The Madness of George III (review)

David Haig in The Madness of George III
David Haig in The Madness of George III

DAVID Haig gives the performance of his career in Alan Bennett’s witty, poignant and often harrowing account of The Madness of George III.

And there’s no justice in the world if this role doesn’t bring him awards by the bucketful.

It’s a daunting prospect taking on a character that was so decisively captured by the late Nigel Hawthorne in the film adaptation but Haig leaves no-one in any doubt that he has royally succeeded to the throne.

Audiences at Milton Keynes Theatre, where it played last week, were filled equally with laughter and sorrow at the plight of a king crippled by an unknown and misunderstood illness.

The result of his sickness was that he suffered horrific medical experiments at the hands of well-meaning but ignorant doctors who were working in a science few had any understanding of in the 18th century.

And while we watch the man’s descent into madness the heir to the throne, the powdered, poodle-haired and effete Prince of Wales, whips up political infighting to snatch the throne from his ailing father.

George, known as Farmer George to some, was very much a hands-on monarch with a great thirst for knowledge.

Bennett’s head of state and his wife, the rather plain German, Charlotte, lovingly call each other Mr and Mrs King and they bicker about daily life, their enormous brood of 15 children, and the country like any other happily married couple.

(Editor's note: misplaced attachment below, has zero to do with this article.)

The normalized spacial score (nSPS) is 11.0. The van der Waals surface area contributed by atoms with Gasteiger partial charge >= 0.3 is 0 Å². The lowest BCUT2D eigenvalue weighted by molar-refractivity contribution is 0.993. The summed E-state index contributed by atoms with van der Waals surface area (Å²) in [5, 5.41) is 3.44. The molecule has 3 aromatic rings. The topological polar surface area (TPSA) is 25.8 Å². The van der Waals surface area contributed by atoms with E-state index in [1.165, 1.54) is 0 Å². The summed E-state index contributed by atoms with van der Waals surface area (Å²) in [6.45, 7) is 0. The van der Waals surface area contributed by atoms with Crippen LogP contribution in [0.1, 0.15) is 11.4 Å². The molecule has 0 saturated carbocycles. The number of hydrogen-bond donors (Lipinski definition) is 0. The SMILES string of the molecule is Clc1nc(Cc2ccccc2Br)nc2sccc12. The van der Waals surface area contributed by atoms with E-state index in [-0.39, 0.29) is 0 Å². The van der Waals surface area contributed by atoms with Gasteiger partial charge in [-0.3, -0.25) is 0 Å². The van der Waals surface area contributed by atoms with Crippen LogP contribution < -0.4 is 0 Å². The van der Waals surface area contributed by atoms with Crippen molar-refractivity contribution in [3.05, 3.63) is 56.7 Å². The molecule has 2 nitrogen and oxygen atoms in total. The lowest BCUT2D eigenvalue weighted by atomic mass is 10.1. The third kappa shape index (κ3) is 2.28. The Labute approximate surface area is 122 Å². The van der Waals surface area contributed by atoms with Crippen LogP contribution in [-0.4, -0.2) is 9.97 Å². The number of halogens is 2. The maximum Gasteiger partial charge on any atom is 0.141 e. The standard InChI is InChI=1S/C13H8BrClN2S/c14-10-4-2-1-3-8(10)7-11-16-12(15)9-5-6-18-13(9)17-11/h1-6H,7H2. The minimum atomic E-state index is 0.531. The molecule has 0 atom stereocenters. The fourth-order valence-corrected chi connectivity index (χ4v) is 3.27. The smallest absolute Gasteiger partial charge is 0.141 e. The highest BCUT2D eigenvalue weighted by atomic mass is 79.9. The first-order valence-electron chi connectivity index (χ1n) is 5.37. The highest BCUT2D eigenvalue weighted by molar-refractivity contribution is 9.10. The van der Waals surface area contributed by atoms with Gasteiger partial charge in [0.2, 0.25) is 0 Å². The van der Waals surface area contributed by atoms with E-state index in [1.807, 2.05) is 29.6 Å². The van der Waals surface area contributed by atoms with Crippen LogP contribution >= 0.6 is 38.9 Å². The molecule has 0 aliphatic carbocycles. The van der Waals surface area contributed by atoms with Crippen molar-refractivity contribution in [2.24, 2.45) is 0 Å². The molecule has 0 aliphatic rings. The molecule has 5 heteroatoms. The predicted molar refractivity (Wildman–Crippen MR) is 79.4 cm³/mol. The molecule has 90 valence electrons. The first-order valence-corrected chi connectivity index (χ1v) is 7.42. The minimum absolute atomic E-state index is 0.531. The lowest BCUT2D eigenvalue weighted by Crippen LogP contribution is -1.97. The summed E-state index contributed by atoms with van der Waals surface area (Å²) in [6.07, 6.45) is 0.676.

Life is fine “what, what” (an annoying habit of Mr King) until he starts to struggle with his thoughts, his skin feels on fire, his “waters” turn purple and he rapidly loses the plot.

But the audience don’t. We follow his progress to the edge of sanity and back and it’s a remarkable journey.

There couldn’t be a better actor to cope with the king’s tendency to hyper-talk. Words spew out of his mouth at a momentous rate, some of it nonsense and the rest as though his poor brain has gone into overdrive.

It is an astounding and memorable performance from one of this country’s finest actors.

He was ably supported by a superb company of theatre actors including Clive Francis as the blunt talking doctor Francis Willis; Madhav Sharma as Dr Richard Warren, Beatie Edney as Charlotte, and Nicholas Rowe and Gary Oliver as government leaders Pitt and Fox.

The Madness of George III is going into the West End after a short tour. Catch it if you can. It is a play that will leave an indelible mark in your memory.

ANNE COX